Farmersgirl Kitchen

Address to a haggis

Uncategorized | January 23, 2010 | By

A Burns Supper


The annual celebratory tribute to the life, works and spirit of the great Scottish poet, Robert Burns (1759-1796). Celebrated on, or about, the Bard’s birthday, January 25th, Burns Suppers range from stentoriously formal gatherings of esthetes and scholars to uproariously informal rave-ups of drunkards and louts. Most Burns Suppers fall in the middle of this range, and adhere, more or less, to some sort of time honoured form which includes the eating of a traditional Scottish meal, the drinking of Scotch whisky, and the recitation of works by, about, and in the spirit of the Bard.

Address to a Haggis
1786

Fair fa’ your honest, sonsie face,
Great chieftain o’ the pudding-race!
Aboon them a’ yet tak your place,
Painch, tripe, or thairm:
Weel are ye wordy o’a grace
As lang’s my arm.

The groaning trencher there ye fill,
Your hurdies like a distant hill,
Your pin was help to mend a mill
In time o’need,
While thro’ your pores the dews distil
Like amber bead.

His knife see rustic Labour dight,
An’ cut you up wi’ ready sleight,
Trenching your gushing entrails bright,
Like ony ditch;
And then, O what a glorious sight,
Warm-reekin’, rich!

Then, horn for horn, they stretch an’ strive:
Deil tak the hindmost! on they drive,
Till a’ their weel-swall’d kytes belyve
Are bent like drums;
Then auld Guidman, maist like to rive,
Bethankit! hums.

Is there that owre his French ragout
Or olio that wad staw a sow,
Or fricassee wad make her spew
Wi’ perfect sconner,
Looks down wi’ sneering, scornfu’ view
On sic a dinner?

Poor devil! see him owre his trash,
As feckles as wither’d rash,
His spindle shank, a guid whip-lash;
His nieve a nit;
Thro’ blody flood or field to dash,
O how unfit!

But mark the Rustic, haggis-fed,
The trembling earth resounds his tread.
Clap in his walie nieve a blade,
He’ll mak it whissle;
An’ legs an’ arms, an’ hands will sned,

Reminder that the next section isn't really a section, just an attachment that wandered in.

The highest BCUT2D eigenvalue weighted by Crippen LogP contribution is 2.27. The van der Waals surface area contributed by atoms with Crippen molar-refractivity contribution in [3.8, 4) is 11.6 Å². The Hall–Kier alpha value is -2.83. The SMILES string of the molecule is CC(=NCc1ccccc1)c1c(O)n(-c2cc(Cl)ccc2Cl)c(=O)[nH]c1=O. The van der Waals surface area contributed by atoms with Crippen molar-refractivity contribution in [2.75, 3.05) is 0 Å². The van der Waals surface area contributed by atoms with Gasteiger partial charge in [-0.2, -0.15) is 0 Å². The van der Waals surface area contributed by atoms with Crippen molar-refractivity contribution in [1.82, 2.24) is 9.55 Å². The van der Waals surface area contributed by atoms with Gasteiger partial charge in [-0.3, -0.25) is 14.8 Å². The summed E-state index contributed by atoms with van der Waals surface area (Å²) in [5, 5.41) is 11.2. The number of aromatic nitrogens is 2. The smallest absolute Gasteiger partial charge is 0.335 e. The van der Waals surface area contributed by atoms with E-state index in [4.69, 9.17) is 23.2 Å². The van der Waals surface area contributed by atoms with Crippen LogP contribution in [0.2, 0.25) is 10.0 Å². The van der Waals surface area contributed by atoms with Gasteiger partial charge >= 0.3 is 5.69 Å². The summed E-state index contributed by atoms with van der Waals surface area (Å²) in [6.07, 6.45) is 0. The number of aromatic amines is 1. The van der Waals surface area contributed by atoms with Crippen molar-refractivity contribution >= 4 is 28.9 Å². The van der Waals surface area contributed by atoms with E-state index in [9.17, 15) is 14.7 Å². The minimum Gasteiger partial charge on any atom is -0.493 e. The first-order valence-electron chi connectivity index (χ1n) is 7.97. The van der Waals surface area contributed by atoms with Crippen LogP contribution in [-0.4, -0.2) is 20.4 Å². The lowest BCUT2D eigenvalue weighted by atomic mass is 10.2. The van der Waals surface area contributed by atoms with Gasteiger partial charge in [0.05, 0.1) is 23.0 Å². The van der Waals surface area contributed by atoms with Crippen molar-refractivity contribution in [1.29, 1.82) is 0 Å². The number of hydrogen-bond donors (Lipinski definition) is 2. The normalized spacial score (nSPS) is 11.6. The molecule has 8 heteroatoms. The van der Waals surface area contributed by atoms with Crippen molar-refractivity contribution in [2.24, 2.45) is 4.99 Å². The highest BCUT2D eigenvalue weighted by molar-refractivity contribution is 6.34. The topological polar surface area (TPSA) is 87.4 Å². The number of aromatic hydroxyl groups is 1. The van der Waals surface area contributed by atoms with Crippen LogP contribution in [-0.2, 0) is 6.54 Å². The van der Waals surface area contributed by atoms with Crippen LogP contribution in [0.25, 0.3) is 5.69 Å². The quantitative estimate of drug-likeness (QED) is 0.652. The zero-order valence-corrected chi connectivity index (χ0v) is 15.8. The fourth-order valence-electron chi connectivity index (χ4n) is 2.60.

Like taps o’ trissle.

Ye Pow’rs, wha mak mankind your care,
And dish them out their bill o’ fare,
Auld Scotland wants nae skinking ware
That jaups in luggies;
But, if ye wish her gratefu’ prayer
Gie her a haggis!

source Robert Burns Country

I didn’t go to a formal Burns Supper, but we had haggis, neeps (swede known as turnip in Scotland) and champit tatties (mashed potatoes) for our supper tonight.

One or two questions have been asked so I am adding a little to this post.
1. Yes that is a bottle of malt whisky behind the haggis, we didn’t have it with the meal but had some after with our coffee.
2. You can find out about what goes into a haggis HERE although personally, I think it is better not to know because it tastes nothing like any of the ingredients, it is peppery and delicious.

Comments

  1. Leave a Reply

    Hazel
    January 23, 2010

    Very traditional, Janice – and did you have the whisky with it? x

  2. Leave a Reply

    Wendy
    January 23, 2010

    The bottle's there… I hope you DID have the whiskey!

  3. Leave a Reply

    Anet
    January 23, 2010

    Oh my, what does haggis taste like? It all sounds so nicely Scottish. Maybe similar to 'scrapple'?

  4. Leave a Reply

    Chow and Chatter
    January 24, 2010

    oh love this I am born in England so can't read it well, you need to add an audio clip to your blog, haggis is yummy,

    Rebecca

  5. Leave a Reply

    LDH
    January 24, 2010

    It sure is fun learning Scottish words… champit tatties sounds so much livelier than just mashed potatos! haggis, neeps … fun words 🙂

  6. Leave a Reply

    Marie
    January 24, 2010

    I've never been brave enough to try a haggis. I might give a veggie one a go though… I think I'd need a lot of whiskey to fortify me to try a meat one. lol

  7. Leave a Reply

    Chele
    January 24, 2010

    I hope the great man doesn't get too upset about the veggie offering we'll be having in his honour lol

  8. Leave a Reply

    Lauren
    January 25, 2010

    Love the bottle of Talisker in the background! I'm not a big haggis fan, but maybe I should give it a go.

Leave a Comment

You can use these HTML tags:
<a href="" title=""> <abbr title=""> <acronym title=""> <b> <blockquote cite=""> <cite> <code> <del datetime=""> <em> <i> <q cite=""> <s> <strike> <strong>

CommentLuv badge

%d bloggers like this: